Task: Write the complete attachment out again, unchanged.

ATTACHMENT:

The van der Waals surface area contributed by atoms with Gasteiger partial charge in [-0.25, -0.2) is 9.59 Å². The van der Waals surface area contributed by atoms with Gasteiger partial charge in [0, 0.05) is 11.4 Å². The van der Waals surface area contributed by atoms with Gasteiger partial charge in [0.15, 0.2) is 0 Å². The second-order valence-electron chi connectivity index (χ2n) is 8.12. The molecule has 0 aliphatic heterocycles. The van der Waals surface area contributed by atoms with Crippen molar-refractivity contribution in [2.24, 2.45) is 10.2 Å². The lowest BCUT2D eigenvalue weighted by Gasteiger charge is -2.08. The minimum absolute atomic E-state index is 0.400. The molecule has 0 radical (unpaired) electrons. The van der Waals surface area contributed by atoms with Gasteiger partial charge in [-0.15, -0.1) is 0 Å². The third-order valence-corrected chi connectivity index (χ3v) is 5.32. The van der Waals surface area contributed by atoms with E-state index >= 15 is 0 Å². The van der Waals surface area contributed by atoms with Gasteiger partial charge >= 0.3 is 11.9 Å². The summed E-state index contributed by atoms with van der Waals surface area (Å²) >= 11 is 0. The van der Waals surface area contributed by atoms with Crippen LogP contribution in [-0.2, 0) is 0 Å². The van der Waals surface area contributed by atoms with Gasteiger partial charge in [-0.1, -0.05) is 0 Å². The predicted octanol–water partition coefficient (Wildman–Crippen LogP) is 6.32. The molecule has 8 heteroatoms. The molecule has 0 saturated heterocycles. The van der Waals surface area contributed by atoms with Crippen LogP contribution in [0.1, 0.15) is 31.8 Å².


The van der Waals surface area contributed by atoms with Gasteiger partial charge in [-0.25, -0.2) is 9.59 Å². The van der Waals surface area contributed by atoms with Gasteiger partial charge in [0, 0.05) is 11.4 Å². The van der Waals surface area contributed by atoms with Gasteiger partial charge in [0.15, 0.2) is 0 Å². The second-order valence-electron chi connectivity index (χ2n) is 8.12. The molecule has 0 aliphatic heterocycles. The van der Waals surface area contributed by atoms with Crippen molar-refractivity contribution in [2.24, 2.45) is 10.2 Å². The lowest BCUT2D eigenvalue weighted by Gasteiger charge is -2.08. The minimum absolute atomic E-state index is 0.400. The molecule has 0 radical (unpaired) electrons. The van der Waals surface area contributed by atoms with Gasteiger partial charge in [-0.15, -0.1) is 0 Å². The third-order valence-corrected chi connectivity index (χ3v) is 5.32. The van der Waals surface area contributed by atoms with E-state index >= 15 is 0 Å². The van der Waals surface area contributed by atoms with Gasteiger partial charge >= 0.3 is 11.9 Å². The summed E-state index contributed by atoms with van der Waals surface area (Å²) >= 11 is 0. The van der Waals surface area contributed by atoms with Crippen LogP contribution in [-0.2, 0) is 0 Å². The van der Waals surface area contributed by atoms with Gasteiger partial charge in [-0.1, -0.05) is 0 Å². The predicted octanol–water partition coefficient (Wildman–Crippen LogP) is 6.32. The molecule has 8 heteroatoms. The molecule has 0 saturated heterocycles. The van der Waals surface area contributed by atoms with Crippen LogP contribution in [0.1, 0.15) is 31.8 Å².